This past Thursday evening, I attended yet another installment of a local town’s classic movie night. I tremendously enjoy going to this venue, since the man who introduces the movies is an exceptionally well-informed film historian.
I decided to go to the movies, in an attempt to distract myself from the sobering discussion that I recently had with my ENT surgeon, regarding pursuing a tracheal re-section to manage my subglottic stenosis.
I can’t say that my coping strategy was very successful, actually. While watching the first film, I started to experience intense numbing and tingling sensations throughout the entire length of both of my legs.
I soon began to experience very uncomfortable muscle cramping throughout my legs, too. Subsequently, my legs went totally numb. I was unable to move them for the next hour. In addition, I lost all feeling in my right forearm and hand for the next few hours.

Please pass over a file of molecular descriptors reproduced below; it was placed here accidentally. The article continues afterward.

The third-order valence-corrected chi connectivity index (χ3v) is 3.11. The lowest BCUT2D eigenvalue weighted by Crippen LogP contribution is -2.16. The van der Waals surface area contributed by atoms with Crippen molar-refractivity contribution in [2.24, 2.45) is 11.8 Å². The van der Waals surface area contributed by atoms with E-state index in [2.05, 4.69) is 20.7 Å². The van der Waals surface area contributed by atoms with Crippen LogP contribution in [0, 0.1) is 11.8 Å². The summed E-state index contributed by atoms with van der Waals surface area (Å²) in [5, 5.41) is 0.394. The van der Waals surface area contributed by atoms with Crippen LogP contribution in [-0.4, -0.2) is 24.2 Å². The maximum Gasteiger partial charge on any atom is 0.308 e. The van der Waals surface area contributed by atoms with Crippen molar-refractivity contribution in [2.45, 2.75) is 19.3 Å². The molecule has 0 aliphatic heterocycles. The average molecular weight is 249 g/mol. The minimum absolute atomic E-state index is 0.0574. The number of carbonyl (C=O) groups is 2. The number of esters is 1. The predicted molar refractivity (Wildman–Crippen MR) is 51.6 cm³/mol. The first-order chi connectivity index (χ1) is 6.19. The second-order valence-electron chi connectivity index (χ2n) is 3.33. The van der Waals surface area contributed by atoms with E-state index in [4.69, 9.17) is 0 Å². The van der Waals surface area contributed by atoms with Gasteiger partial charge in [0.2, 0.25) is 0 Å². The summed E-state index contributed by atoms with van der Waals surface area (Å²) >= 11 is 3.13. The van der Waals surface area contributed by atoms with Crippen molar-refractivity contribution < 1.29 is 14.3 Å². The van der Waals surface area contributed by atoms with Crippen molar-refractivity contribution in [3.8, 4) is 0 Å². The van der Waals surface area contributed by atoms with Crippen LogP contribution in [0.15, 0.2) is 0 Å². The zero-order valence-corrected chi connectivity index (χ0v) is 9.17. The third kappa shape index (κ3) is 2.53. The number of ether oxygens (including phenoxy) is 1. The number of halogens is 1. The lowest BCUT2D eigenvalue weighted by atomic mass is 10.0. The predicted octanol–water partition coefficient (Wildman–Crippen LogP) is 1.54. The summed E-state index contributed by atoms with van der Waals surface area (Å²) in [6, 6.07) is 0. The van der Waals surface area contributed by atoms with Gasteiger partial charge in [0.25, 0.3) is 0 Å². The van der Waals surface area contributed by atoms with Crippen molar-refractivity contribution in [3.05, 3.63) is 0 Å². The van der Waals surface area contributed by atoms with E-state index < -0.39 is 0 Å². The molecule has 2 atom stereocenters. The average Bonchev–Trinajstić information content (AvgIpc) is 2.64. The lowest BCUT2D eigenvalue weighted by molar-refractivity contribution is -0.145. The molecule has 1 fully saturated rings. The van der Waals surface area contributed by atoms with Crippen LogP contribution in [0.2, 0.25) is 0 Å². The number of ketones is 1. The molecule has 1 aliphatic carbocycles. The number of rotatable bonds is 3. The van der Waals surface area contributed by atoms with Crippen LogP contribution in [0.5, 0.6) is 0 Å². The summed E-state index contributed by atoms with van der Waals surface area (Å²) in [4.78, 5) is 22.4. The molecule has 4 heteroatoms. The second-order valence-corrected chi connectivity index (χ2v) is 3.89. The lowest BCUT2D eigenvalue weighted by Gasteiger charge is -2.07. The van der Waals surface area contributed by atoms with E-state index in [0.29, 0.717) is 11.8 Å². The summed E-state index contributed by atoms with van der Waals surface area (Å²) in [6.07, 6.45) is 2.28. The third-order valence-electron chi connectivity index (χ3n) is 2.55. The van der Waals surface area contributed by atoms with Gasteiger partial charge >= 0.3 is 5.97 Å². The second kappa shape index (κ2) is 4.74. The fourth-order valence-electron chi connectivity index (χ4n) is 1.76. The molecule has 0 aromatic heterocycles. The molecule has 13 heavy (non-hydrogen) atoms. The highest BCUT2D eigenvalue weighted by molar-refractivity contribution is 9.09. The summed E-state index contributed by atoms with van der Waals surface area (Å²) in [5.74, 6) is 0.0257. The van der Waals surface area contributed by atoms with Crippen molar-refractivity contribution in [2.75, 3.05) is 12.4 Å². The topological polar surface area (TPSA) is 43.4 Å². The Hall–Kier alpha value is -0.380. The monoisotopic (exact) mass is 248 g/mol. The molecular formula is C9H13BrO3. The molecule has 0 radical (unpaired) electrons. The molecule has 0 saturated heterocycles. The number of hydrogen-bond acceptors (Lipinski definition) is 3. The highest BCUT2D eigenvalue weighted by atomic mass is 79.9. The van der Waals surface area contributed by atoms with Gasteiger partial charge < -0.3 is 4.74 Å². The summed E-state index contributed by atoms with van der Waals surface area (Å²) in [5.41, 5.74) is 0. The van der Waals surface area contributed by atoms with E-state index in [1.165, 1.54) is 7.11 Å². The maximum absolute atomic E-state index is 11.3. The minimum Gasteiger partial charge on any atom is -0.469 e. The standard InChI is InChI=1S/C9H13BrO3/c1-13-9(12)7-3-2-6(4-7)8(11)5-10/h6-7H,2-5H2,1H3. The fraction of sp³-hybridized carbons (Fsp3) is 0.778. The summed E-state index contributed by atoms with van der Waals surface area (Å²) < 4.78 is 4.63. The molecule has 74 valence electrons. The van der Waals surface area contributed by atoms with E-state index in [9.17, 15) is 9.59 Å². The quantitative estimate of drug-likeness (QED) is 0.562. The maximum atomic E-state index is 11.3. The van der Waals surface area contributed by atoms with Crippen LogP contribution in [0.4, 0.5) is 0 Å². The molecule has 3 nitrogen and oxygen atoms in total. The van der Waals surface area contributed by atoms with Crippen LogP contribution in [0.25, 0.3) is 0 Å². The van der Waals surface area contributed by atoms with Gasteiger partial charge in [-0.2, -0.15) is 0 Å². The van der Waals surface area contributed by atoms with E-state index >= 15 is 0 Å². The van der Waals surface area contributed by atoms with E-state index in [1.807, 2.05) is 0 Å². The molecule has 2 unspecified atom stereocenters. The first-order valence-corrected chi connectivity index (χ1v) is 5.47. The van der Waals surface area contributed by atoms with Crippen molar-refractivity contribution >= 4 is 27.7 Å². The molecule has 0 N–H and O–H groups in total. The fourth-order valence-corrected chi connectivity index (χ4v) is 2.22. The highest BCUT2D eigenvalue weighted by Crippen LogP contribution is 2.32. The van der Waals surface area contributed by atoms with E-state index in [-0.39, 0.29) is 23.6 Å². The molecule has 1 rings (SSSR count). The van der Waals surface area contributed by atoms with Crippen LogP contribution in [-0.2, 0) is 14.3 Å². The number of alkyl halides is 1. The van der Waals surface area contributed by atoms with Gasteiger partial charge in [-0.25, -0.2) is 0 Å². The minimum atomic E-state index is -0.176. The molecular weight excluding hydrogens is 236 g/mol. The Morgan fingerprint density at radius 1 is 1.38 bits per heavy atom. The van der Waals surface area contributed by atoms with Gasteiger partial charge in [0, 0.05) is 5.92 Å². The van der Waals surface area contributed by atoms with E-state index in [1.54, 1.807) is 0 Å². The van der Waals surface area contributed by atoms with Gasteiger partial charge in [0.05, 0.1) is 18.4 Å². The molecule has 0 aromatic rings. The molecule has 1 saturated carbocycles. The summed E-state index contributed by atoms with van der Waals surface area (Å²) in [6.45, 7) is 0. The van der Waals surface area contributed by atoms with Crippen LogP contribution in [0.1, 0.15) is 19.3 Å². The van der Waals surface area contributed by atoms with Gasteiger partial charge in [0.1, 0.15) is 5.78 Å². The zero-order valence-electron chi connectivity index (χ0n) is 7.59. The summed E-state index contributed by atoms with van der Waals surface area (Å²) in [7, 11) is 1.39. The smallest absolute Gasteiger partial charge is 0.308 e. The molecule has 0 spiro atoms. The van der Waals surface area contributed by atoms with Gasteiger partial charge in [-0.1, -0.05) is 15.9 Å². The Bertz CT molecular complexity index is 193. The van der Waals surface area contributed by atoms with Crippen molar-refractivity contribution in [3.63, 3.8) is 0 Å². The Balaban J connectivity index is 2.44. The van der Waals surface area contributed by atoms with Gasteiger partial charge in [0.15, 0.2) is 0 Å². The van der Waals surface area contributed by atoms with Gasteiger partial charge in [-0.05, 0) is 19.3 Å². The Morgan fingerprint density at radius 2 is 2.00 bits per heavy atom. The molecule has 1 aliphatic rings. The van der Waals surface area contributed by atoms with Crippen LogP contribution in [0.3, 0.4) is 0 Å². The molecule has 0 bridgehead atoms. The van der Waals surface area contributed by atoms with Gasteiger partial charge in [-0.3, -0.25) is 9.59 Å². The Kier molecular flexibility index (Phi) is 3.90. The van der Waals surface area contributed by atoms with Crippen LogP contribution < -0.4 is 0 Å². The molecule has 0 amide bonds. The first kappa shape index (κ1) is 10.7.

Without question, I was experiencing increased MS symptoms, due to feeling overwhelmingly stressed about my future airway management. MS symptoms are notoriously extremely stress-sensitive.
Although they were very uncomfortable and frightening, none of my symptoms were even outwardly detectable by others. In all honesty, I sincerely feared whether or not I would be able to walk down the staircase in the building where the movies were being screened.
This is where I find myself tonight, I couldn’t help but think. I’m dealing with multiple, serious, chronic medical conditions. I’m facing a risky airway surgery, to avoid needing frequent, repeated dilatation surgeries to treat my subglottic stenosis.
Each individual diagnosis, of either MS or subglottic stenosis, would be daunting to encounter. The combination of experiencing both of them simultaneously is completely overwhelming.